Who Has Abortions and Why it Matters

The Guttmacher Institute has a useful set of charts detailing the state of abortion in 2013, apropos of Roe’s 40th anniversary. The short story is that abortion is far more widespread than Americans tend to think; by age 45, almost half of American women will have an unintended pregnancy, and nearly one in three will have an abortion. Sixty percent of women who have abortions already have one child, 44 percent are married or have a partner, and 69 percent are economically disadvantaged. Conservative rhetoric notwithstanding, the vast majority of abortions occur in the first trimester, and 73 percent of women who have abortions are “religiously affiliated.”

Unintended pregnancies and unplanned births are highest among African Americans and Latinos, and accordingly, those groups have the highest abortion rates—40 percent for blacks, 29 percent for Latinos.

The most interesting facts—and the ones which should complicate the conservative message on reproductive rights—are on the economic status of women who have abortions. Here’s the chart:

A solid plurality of women having abortions are poor. Lower-income women have dramatically higher unplanned pregnancy rates than their higher-income counterparts, and unintended children are an economic burden for poor women, who don’t have the income to spare for additional children, and have to reduce hours or quit working in order to care for the child.

This should give pause to those social conservatives who seek to improve life for lower-income Americans. Promoting marriage makes sense—in that it can bolster outcomes and provide needed stability. But restricting abortion, and limiting access to contraceptives, is counter-productive to the goal of improving working-class lives. With full control of their reproductive health, women—of all incomes—can better plan parenthood, and ensure that they have the resources necessary to care for a child. For lower-income women, this is especially valuable; having a child when you’re 28, versus 22, can mean the difference between mobility and stagnation. This isn’t a new or insightful idea—it’s why men tend to marry and have children at later ages—but when applied to women, it becomes the cause for fierce political combat.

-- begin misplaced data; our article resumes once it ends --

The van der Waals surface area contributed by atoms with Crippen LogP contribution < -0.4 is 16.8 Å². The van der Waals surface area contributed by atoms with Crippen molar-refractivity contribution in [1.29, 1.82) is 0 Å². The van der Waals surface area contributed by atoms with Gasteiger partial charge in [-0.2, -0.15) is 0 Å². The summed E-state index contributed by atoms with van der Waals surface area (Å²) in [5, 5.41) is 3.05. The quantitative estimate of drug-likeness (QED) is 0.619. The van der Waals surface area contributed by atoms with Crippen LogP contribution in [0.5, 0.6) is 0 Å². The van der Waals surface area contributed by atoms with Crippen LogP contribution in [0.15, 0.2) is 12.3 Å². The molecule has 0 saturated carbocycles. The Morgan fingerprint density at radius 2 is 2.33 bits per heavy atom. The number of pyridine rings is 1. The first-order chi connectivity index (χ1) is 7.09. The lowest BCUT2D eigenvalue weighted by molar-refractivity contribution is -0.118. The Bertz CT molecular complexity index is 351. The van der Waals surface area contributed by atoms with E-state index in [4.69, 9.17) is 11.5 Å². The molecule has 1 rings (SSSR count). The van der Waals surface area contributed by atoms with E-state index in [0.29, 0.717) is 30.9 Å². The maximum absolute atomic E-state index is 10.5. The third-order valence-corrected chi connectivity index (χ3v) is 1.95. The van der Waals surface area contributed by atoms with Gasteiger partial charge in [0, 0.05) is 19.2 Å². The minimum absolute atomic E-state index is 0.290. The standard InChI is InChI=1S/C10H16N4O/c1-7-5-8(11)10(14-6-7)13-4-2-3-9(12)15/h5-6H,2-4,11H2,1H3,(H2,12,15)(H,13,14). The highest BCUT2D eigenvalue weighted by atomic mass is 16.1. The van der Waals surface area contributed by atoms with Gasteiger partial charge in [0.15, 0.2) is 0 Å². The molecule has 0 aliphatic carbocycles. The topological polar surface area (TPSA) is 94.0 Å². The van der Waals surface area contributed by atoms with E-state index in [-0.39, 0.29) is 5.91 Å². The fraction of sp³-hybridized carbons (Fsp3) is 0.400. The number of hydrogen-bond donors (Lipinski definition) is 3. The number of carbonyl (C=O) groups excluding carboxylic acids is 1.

With that said, it’s clear that a genuine pro-family agenda—one that seeks stable and prosperous households—must include full support for reproductive rights. Otherwise, you’re making unwanted children more likely, limiting the economic options of women, and making it more difficult for lower-income families to climb the income ladder.

Comments

"With that said, it’s clear that a genuine pro-family agenda—one that seeks stable and prosperous households—must include full support for reproductive rights. Otherwise, you’re making unwanted children more likely, limiting the economic options of women, and making it more difficult for lower-income families to climb the income ladder."

I absolutely agree with that point. Nonetheless, I have to strongly disagree with the following:

"This should give pause to those social conservatives who seek to improve life for lower-income Americans. Promoting marriage makes sense—in that it can bolster outcomes and provide needed stability."

(1) Do social conservatives seeking to improve life for LI Americans even exist? I suspect this is an entirely null demographic category---possibly by definition. A hard look at social conservatism in the US says it has little or no concern for the poor and even less concern about improving their lot. Let's not give credit where it's not due.

(2) Another case where credit is not in fact due. Promoting marriage doesn't actually make sense. There's little evidence that it helps anything including the longevity of marriages themselves. The problems with growing up in a single-parent household are almost entirely economic. Recommend the blog of Phillip Cohen on this:
http://familyinequality.wordpress.com/2011/11/14/hmi-and-rf-results/
and http://familyinequality.wordpress.com/2012/02/27/poverty-single-mothers-and-mobility/
And an article from a long time ago in the New Yorker that illustrates this point more vividly and personally:
http://www.newamerica.net/publications/articles/2003/the_marriage_cure

Stable marriages do correlate with household economic stability, but the causality is not likely in the direction of marriage -> economic stability. http://www.pewresearch.org/2009/10/15/the-states-of-marriage-and-divorce/

Without economic stability (or prospects of stability), you are less likely to get married in the first place and less likely to stay married.

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